Why Are There Tree Roots in the Sewer Line?

The sewer line on your property works hard in the background as you go about your day-to-day life. It’s not until something goes wrong do we acknowledge how reliant we are on it. And when things do go wrong, it can cause a massive amount of stress. When something does go wrong with the sewer line, you can usually blame it on tree roots. Unfortunately, one of the most common causes of a sewer line backup are because tree roots have broken, or are growing in, the sewer pipe. But why do tree roots migrate to your sewer lines? How do you know if they’ve invaded? And what can you do about it? Let’s start with why tree roots in the sewer line in the first place.

Roots Grow Toward a Water Source

Trees need a natural source of water and oxygen to grow. Roots are naturally hardwired to grow in the direction of a water and oxygen source. This means that the trees in your yard are instinctively growing towards your sewer line.
When a tree root actually gets to your sewer line, any small break or hole is an invitation to set up camp. And a tree invading your sewer line can be highly problematic.

What Happens If You Have Tree Roots in The Sewer Line?

But why exactly is it such a problem? How bad is the damage caused by tree roots in the sewer line? Here is a small list of what you can expect:

Broken Pipes

A tree is a robust force of nature. They need to be for their survival. This strength is everywhere, including their roots. With that in mind, if you have even the smallest of cracks in your pipes, the tree root will find a way in.
Broken Pipe with Tree Roots
As it grows, the roots are stronger than your sewer line, and it builds up a high amount of pressure. This pressure will result in a broken pipe if nothing is done about it.

Yard Sinkhole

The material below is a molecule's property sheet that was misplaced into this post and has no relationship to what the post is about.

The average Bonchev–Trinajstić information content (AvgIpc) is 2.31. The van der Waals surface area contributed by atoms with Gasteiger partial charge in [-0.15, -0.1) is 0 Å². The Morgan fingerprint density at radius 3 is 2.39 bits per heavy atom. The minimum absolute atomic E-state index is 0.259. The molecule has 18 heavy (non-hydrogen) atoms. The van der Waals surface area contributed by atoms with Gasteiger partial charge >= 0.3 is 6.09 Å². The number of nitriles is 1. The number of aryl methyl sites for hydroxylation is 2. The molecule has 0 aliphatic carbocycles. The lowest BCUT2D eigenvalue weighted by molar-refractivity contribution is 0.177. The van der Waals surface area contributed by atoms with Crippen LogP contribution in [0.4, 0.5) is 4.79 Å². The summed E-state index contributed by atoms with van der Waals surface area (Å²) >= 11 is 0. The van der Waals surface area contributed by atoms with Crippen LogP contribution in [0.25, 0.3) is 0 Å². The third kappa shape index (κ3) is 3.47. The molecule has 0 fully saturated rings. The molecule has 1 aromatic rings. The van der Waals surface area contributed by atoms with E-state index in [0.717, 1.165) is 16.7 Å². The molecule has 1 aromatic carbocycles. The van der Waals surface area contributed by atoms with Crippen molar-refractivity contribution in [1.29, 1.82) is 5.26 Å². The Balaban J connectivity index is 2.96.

If you have a broken pipe, it’s only a matter of time before you notice leaks. Unfortunately, small leaks lead to big problems.
When there’s a leak in your plumbing system, you’ll notice it in your yard. What we mean by this is that you can see small, flooded spots in your yard that could turn into sinkholes. If you spot a small sinkhole, do not wait to call for help. A small problem can quickly balloon into a much larger one. Just like everything else in your plumbing system, an ounce of prevention is worth a pound of cure. Ignoring a sinkhole can result is property damage and even loss.

Costly Repairs

It is a fact that, if you have tree roots in your sewer line, you will need repairs. The longer the problem is left, the more damage you’ll receive. So, the key is to act quickly. Repairs can be costly, but they quickly add up in extreme circumstances.
broken pipe with tree roots

Signs You Have Tree Roots in Your Sewer Line

The next step is how to diagnose the problem. Since you can’t open the hood of your plumbing system and take a look inside, you’ll need to be mindful of these issues:

Soft or Flooded Parts of the Lawn

One of the most obvious signs there something wrong with your main sewer line is if there are any number of random soggy patches in your lawn.
Flooded Lawn
If a pipe is broken by tree roots, water and sewage will escape. This will then soak patches of your lawn, causing muddy, soft areas. Walk around your yard and pay attention to the texture of the grass. If you can feel sections that are noticeably softer, there’s a good chance you have a sewer line clog.